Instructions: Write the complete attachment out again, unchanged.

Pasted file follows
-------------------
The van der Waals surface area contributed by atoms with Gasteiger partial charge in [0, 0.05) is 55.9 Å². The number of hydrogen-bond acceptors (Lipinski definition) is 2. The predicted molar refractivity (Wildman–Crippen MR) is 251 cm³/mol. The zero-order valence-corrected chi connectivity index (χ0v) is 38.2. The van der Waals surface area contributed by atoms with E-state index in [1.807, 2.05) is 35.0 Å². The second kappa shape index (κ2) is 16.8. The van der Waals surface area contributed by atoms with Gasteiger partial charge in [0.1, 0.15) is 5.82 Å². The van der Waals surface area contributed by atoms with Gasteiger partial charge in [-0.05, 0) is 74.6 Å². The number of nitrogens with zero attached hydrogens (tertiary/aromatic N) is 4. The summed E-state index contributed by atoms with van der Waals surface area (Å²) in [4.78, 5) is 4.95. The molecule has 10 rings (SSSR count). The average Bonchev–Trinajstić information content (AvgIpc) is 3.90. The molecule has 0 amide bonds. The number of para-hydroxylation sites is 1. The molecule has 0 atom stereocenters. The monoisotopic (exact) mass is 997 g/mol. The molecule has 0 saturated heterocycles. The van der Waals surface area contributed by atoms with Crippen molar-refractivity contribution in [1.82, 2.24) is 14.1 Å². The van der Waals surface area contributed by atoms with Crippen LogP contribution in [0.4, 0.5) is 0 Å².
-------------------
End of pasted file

The van der Waals surface area contributed by atoms with Gasteiger partial charge in [0, 0.05) is 55.9 Å². The number of hydrogen-bond acceptors (Lipinski definition) is 2. The predicted molar refractivity (Wildman–Crippen MR) is 251 cm³/mol. The zero-order valence-corrected chi connectivity index (χ0v) is 38.2. The van der Waals surface area contributed by atoms with E-state index in [1.807, 2.05) is 35.0 Å². The second kappa shape index (κ2) is 16.8. The van der Waals surface area contributed by atoms with Gasteiger partial charge in [0.1, 0.15) is 5.82 Å². The van der Waals surface area contributed by atoms with Gasteiger partial charge in [-0.05, 0) is 74.6 Å². The number of nitrogens with zero attached hydrogens (tertiary/aromatic N) is 4. The summed E-state index contributed by atoms with van der Waals surface area (Å²) in [4.78, 5) is 4.95. The molecule has 10 rings (SSSR count). The average Bonchev–Trinajstić information content (AvgIpc) is 3.90. The molecule has 0 amide bonds. The number of para-hydroxylation sites is 1. The molecule has 0 atom stereocenters. The monoisotopic (exact) mass is 997 g/mol. The molecule has 0 saturated heterocycles. The van der Waals surface area contributed by atoms with Crippen molar-refractivity contribution in [1.82, 2.24) is 14.1 Å². The van der Waals surface area contributed by atoms with Crippen LogP contribution in [0.4, 0.5) is 0 Å².